Andrew Bird | Fourth Presbyterian Church | December 19, 2012
Photo by: Sara Mays
Andrew Bird told the packed house at Fourth Presbyterian Church that his annual run of "Gezelligheid" holiday shows (that's a Dutch word loosely meaning cozy or quaint) are his favorite of the year. Given the awe-inspiring setting— Neo-Gothic arches! Stained glass! Natural acoustics!—relaxed form and unbridled audience enthusiasm, it's not difficult to understand why. It was his first performance in a three-night run consisting of two appearances at the Mag Mile church followed by a third at the Hideout.
Not only did he break in a new stage setup, complete with impeccable lighting and Ian Schneller's fantastic horn amplifiers, a pair of which whirled in time with the music, but also a new pair of shoes, whose thick soles proved to be an unexpected barrier between the ace whistler and his looping pedals. After a few false starts during the first half of the evening's showcase, which was essentially a solo affair with aid from singer-songwriter Alan Hampton on upright bass, Bird made nice with the new kicks and the rest of the evening went off without a hitch. Abstract takes on new and existing works, including "The Naming of Things" and "Hole in the Ocean Floor," reverberated through the sanctuary like some heavenly being, enveloping onlookers in an exquisite, at times sleepy, sonic sheath.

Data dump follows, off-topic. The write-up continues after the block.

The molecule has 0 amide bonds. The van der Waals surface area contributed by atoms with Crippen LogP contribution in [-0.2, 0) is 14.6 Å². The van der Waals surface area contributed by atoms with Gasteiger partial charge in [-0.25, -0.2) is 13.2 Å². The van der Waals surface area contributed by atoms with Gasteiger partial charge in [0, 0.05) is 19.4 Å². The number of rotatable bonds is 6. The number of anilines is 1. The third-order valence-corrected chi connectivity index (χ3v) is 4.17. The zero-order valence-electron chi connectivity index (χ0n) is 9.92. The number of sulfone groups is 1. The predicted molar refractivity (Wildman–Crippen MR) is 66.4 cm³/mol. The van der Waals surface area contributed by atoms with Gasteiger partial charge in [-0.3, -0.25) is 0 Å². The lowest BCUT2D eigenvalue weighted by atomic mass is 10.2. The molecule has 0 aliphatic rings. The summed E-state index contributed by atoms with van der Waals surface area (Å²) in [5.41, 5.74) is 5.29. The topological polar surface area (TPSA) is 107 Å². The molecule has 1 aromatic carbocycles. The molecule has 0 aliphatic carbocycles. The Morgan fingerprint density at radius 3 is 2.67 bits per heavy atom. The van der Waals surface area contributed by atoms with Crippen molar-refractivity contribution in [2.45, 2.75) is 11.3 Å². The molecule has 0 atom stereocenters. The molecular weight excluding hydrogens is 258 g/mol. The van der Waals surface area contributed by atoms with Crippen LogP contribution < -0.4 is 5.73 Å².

After a quick intermission, Bird invited singer-songwriter Nora O'Connor to the stage for a run of flawless two-part harmonies during covers—a peppy take on Townes Van Zandt's tearjerker "If I Needed You" and "The Sad Milkman" by the Handsome Family stood out—and originals from the twangy and indie-pop portions of his songbook including "Three White Horses" and a new song, "Pulaski at Night." He cut loose with cheerful anecdotes and the occasional comic flub, including an accidental guitar to the nose, which brought an informal, almost familial sense to the room as the set extended well past the two-hour mark. It was the perfect picker upper after the ambient first half, and proved that carols and candy canes aren't necessary ingredients when crafting good holiday cheer.